The Christian faith is not built on eternal principles, as important as they might be. It’s not based primarily on the wise teachings of Christ, as important as they are. It’s not even built on my passionate commitment to social justice, as startling as that may sound! It’s built on some very simple historical assertions.
I appreciate that for some people this leaves them feeling that the Christian faith is built on very shaky foundations. History can always be called into question, and what’s the relevance of a piece of 2000 year-old history anyway. Valid questions these may be, but if this is how the church has chosen to define the Christian faith, who are we to think we can redefine it any way we please?
When I was in America, an Episcopalian clergy friend passed on a lovely story to me about when the Greek Orthodox Bishop came to visit their seminary and gave a lecture on the formulation of the church’s creeds.
After the lecture, one of the students asked the bishop, “Bishop, what do you think I should do if there are parts of the creed that I don’t feel in good conscience I can say along with everybody else?”
The Bishop said, “Practice it! Say it over and over again until you’ve memorised it.”
“Yes”, he said, “but there are statements in the Creed that I‘m not sure about?”
“Then practice them, saying them over and over again”, said the Bishop, “until they are fully committed to memory. We have kids in our church in early Primary school who can recite all the creeds perfectly. With time and practice, you will get it”
“You misunderstand me”, he says. “What if I don’t believe everything in the creed?’
“What’s that got to do with it? It‘s not your creed, son!”, said the Bishop. “How old are you anyway – 25, 30 years old? You’ve got a lot to learn yet, son. Keep practicing and repeating the words. The understanding will come in good time!”
Now, you may wince a little at that story, for surely we want to affirm the right of every individual to raise honest questions about their faith. Even so, there is a balance, I’d suggest, between individual integrity and submission to the wisdom of the community, and the beauty of that story is that it reminds us that our faith is never really just our faith.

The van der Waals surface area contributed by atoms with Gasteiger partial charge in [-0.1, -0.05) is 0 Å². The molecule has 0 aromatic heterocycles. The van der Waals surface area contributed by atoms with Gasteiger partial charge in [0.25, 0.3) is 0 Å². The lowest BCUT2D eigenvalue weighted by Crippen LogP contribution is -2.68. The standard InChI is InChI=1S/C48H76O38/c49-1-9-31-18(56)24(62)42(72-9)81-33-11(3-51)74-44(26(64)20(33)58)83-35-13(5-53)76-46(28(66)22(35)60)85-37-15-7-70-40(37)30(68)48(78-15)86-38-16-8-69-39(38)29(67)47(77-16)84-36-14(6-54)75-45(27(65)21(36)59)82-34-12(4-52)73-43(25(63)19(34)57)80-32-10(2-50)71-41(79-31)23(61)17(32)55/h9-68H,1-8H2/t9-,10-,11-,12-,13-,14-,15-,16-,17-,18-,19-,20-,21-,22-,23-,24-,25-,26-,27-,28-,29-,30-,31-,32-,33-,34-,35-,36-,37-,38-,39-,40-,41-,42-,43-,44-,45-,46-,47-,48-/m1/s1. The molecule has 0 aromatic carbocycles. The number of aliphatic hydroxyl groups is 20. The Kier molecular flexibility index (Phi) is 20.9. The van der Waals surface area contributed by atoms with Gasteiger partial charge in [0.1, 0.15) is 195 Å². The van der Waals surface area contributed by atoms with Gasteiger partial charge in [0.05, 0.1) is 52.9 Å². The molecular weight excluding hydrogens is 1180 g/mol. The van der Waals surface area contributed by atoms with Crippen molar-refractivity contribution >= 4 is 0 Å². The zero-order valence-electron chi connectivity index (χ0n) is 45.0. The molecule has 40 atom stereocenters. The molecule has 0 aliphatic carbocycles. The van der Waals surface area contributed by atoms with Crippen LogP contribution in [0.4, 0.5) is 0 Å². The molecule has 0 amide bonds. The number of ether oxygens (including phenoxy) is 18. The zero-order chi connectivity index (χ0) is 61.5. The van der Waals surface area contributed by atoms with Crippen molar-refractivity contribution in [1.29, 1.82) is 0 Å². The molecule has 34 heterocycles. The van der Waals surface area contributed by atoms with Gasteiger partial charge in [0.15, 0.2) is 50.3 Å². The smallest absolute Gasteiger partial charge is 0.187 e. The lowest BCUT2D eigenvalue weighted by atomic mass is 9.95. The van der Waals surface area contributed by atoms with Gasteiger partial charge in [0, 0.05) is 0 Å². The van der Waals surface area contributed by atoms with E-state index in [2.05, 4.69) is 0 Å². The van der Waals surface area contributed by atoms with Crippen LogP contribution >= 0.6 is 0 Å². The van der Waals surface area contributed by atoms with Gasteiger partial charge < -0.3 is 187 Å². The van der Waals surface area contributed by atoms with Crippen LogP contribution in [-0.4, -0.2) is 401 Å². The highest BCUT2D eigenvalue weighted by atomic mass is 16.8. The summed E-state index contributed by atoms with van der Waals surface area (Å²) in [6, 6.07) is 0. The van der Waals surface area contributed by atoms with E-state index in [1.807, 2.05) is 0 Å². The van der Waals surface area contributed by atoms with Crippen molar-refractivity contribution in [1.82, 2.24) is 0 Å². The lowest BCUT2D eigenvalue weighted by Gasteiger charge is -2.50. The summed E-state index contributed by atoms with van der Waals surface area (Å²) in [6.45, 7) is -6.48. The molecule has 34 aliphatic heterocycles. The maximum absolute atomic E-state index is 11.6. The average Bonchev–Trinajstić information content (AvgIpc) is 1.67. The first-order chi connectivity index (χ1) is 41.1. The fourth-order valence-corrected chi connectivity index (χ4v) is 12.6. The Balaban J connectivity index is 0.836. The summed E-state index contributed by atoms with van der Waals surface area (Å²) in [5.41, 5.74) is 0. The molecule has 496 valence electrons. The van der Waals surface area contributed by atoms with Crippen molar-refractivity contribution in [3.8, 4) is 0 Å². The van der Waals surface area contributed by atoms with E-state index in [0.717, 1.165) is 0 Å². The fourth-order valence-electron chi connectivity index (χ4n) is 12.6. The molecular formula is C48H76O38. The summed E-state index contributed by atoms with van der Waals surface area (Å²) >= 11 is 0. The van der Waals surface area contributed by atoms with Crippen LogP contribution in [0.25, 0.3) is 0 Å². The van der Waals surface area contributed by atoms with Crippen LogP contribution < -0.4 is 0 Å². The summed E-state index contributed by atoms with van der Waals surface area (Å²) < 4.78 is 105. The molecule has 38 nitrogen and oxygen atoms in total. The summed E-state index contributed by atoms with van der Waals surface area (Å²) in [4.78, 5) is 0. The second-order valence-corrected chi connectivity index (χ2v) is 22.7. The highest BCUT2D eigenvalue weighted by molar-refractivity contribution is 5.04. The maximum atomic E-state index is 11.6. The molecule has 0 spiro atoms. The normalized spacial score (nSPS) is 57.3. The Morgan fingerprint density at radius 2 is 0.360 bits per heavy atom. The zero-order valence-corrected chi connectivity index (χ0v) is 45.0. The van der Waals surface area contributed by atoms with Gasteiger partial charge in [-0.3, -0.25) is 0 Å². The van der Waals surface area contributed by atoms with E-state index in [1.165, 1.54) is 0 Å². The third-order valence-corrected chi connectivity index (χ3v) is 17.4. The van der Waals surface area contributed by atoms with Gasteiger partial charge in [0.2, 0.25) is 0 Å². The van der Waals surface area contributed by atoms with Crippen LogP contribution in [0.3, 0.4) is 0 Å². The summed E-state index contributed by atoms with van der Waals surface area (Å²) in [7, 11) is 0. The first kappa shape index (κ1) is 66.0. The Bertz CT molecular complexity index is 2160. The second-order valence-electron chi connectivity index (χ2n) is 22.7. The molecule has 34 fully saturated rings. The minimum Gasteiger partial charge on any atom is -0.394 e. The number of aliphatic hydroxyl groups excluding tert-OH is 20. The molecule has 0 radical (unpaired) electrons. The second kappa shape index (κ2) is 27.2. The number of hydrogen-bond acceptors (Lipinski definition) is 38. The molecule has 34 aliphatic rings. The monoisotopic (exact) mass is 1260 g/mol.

We did not think up the Christian faith. It is not the product of our own brilliance. We have applied our mind and our experience to our faith and have thereby shaped our faith, sure enough, but the fundamental message that we received and that we share is one that was passed down to us, and what we are doing when we stand up and repeat the words of those historic creeds together is to reaffirm our membership of the historic Christian community that has been built upon those basic beliefs!
I used to have a problem, in a previous church that I was a part of, whenever we‘d say the creed, because the priest would always introduce it by saying, “Let us state what we believe in the words of the Creed.” I used to think, “don’t tell me what I believe! Even I‘m not sure what I believe half the time”, and I do frankly prefer the way we do it now, by saying, “let us affirm together the faith of the church”.
For it is the church’s faith that is important, not just my faith. It is the facts about Christ in history that are fundamental, not my interpretation of those facts. For it is Christ who is the Saviour of the world and not me!
This indeed is Paul’s point. In as much as he had his own style and his own emphasis in preaching and teaching his people, the message was not any more his than it was about him.
“For I delivered to you as of first importance what I also received … Whether then it was I or they, so we preach and so you believed.” (1 Corinthians 15:3)
It’s the message that is important, not the messenger, because the message points to Christ, and it is Christ who does the healing, raising up and saving. So whether it is I or they or someone else entirely – whether you read it in a magazine or downloaded the message accidentally from the Internet, whether it came to you by video, tape, DVD or whether you heard it live, so we preached and so you believed, and that‘s all there is to it!
Paul’s conviction was the God worked through the message, and not simply through the messenger. And what is that message? In its bare essentials it is a series of simple historical statements about Christ – that he died, was buried, rose again and reappeared. Paul’s approach was that all you had to do was to share those truths, then stand back and let things rip!
Whether we share Paul’s optimism about the power of those bare statements of fact or whether we feel that they do need to be interpreted and packaged before they are likely to have a real impact, we can’t escape the fact that it is these simple historical facts that are the foundation of our faith.
And that’s important, because I think we do need to be reminded that Christian faith begins, not with wise teachings, not with a series of eternal truths, and not even with our own individual salvation, but with a piece of history.
For in the end, that’s what the Gospel is most essentially about – it’s about history. It’s about what God has done in the past, what God is doing in the present, and what is going to do in order to bring human history to a happy fulfilment.
The Gospel is the history of God’s dealings with the world and it’s a history that we are privileged to have been caught up in.
First preached by Rev. David B. Smith at Holy Trinity Church, February 2007.